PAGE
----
What are today's organisational challenges and concerns behind self-service reporting ?
In the first quarter of the 21st century, there still exists a huge chasm between how decisions are made in most companies and the proven technologies and methodologies they could be using to achieve far more accurate and dependable results.
Daily life is an endless string of decisions. What to eat? How to spend our time best? With whom?...and they are all based on thousands of comparisons. This process informs all of our business decisions as well. We either consciously or unconsciously base business decisions on comparisons of the options before us. Without comparisons, there really can be no decisions.
Surviving deep waters requires learning how to swim first.
"I fear that too often the sizzle and “wow!” factors of purpose-built innovations get too much attention at the expense of the foundational digital capabilities retailers desperately need to stay competitive amidst the disruptions of the 21st century."
All too often, BI and analytics initiatives are short-sighted in that their goals are defined as providing insights from data feeds, and with that accomplished their implementers think the goal has been reached, when in fact it has not; it’s only the starting point for making a decision.
At the rate at which the volumes of data are increasing, it is questionable whether Excel should be the tool of choice for finance. All is not lost though as cost effective alternatives are available, as this article will demonstrate one such solution.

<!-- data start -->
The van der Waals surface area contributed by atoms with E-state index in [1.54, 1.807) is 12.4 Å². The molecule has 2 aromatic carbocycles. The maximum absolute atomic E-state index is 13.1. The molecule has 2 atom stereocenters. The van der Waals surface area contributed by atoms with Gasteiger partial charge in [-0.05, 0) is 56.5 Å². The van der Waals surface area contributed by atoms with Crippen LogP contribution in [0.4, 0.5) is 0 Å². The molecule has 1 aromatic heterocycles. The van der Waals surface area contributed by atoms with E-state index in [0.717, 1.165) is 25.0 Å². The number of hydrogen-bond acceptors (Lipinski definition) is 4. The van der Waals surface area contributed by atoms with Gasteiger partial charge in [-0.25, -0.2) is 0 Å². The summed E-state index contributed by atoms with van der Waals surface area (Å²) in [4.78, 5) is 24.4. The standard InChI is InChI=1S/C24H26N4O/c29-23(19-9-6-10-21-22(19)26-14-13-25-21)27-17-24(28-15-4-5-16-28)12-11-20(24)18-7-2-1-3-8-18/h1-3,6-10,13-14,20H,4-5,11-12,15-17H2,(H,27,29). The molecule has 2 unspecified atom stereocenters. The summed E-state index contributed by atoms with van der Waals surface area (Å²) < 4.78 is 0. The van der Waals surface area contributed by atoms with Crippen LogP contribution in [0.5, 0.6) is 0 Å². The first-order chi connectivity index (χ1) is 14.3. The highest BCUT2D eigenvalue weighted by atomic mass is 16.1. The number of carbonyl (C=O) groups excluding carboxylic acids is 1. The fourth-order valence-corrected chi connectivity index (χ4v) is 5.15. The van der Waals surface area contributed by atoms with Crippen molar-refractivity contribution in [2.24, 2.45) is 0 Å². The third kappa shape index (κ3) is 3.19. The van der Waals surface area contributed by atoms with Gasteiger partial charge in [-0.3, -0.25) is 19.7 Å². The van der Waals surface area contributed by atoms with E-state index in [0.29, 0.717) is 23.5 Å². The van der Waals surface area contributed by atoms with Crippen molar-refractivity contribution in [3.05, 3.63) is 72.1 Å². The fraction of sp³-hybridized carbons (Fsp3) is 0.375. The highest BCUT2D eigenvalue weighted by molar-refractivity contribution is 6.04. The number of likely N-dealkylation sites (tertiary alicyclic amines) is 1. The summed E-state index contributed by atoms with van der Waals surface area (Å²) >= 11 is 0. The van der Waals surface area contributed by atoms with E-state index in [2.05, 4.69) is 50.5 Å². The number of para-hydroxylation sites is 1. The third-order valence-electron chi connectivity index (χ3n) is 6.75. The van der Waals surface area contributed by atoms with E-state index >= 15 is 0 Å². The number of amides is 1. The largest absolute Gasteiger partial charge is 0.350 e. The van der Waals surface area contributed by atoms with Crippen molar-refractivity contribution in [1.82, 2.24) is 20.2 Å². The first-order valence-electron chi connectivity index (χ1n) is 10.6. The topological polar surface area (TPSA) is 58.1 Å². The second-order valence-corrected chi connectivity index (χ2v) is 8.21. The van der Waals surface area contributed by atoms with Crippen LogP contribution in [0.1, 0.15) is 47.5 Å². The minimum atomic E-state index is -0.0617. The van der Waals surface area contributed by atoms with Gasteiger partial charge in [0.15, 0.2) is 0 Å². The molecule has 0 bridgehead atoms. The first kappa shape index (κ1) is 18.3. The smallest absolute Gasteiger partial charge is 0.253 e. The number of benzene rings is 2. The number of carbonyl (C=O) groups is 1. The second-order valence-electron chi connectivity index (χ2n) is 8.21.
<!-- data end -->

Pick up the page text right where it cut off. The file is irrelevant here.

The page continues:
You can view the evolution of software through the lens of "integration and differentiation." So what can a business do to buffer itself from technology swings and disparate architectures?
Nobody doubts the impact that automation can have on productivity, cost reduction and efficiency but a new study highlights that automation on its own is rarely sufficient to bring about enduring change.
Remember when you needed separate electronic gear to play back music, make phone calls, take pictures, record audio and access the Internet? The year was 2006. It was great for vendors, but a mess of expensive choices for consumers.
As successful companies grow globally, they must follow two seemingly paradoxical paths. First, they need to present a single face to all markets, ensuring that every marketing penny spent builds a common brand and value proposition. Secondly, though, they need to cosmetically alter that single face in each separate region and country to match cultural norms and buying behaviors that often differ widely.